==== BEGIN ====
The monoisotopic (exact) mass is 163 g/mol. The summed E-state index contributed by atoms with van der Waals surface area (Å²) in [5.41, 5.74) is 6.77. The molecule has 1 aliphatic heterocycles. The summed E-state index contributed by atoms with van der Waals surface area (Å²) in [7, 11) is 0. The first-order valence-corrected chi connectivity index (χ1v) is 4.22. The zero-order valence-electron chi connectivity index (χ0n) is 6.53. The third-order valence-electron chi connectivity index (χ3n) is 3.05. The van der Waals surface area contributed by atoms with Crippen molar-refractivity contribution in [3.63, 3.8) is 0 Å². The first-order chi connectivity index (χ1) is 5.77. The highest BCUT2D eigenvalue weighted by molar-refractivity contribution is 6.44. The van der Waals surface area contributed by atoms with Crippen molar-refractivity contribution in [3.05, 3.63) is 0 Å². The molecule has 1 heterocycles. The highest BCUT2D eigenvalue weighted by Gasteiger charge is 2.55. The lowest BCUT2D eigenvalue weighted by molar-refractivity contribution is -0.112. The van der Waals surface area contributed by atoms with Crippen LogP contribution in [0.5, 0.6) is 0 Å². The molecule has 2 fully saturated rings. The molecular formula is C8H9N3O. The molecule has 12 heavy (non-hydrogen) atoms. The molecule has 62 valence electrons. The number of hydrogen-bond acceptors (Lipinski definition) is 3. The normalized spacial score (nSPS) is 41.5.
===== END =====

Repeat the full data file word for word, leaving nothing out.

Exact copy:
The monoisotopic (exact) mass is 163 g/mol. The summed E-state index contributed by atoms with van der Waals surface area (Å²) in [5.41, 5.74) is 6.77. The molecule has 1 aliphatic heterocycles. The summed E-state index contributed by atoms with van der Waals surface area (Å²) in [7, 11) is 0. The first-order valence-corrected chi connectivity index (χ1v) is 4.22. The zero-order valence-electron chi connectivity index (χ0n) is 6.53. The third-order valence-electron chi connectivity index (χ3n) is 3.05. The van der Waals surface area contributed by atoms with Crippen molar-refractivity contribution in [3.63, 3.8) is 0 Å². The first-order chi connectivity index (χ1) is 5.77. The highest BCUT2D eigenvalue weighted by molar-refractivity contribution is 6.44. The van der Waals surface area contributed by atoms with Crippen molar-refractivity contribution in [3.05, 3.63) is 0 Å². The molecule has 1 heterocycles. The highest BCUT2D eigenvalue weighted by Gasteiger charge is 2.55. The lowest BCUT2D eigenvalue weighted by molar-refractivity contribution is -0.112. The van der Waals surface area contributed by atoms with Crippen LogP contribution in [0.5, 0.6) is 0 Å². The molecule has 2 fully saturated rings. The molecular formula is C8H9N3O. The molecule has 12 heavy (non-hydrogen) atoms. The molecule has 62 valence electrons. The number of hydrogen-bond acceptors (Lipinski definition) is 3. The normalized spacial score (nSPS) is 41.5.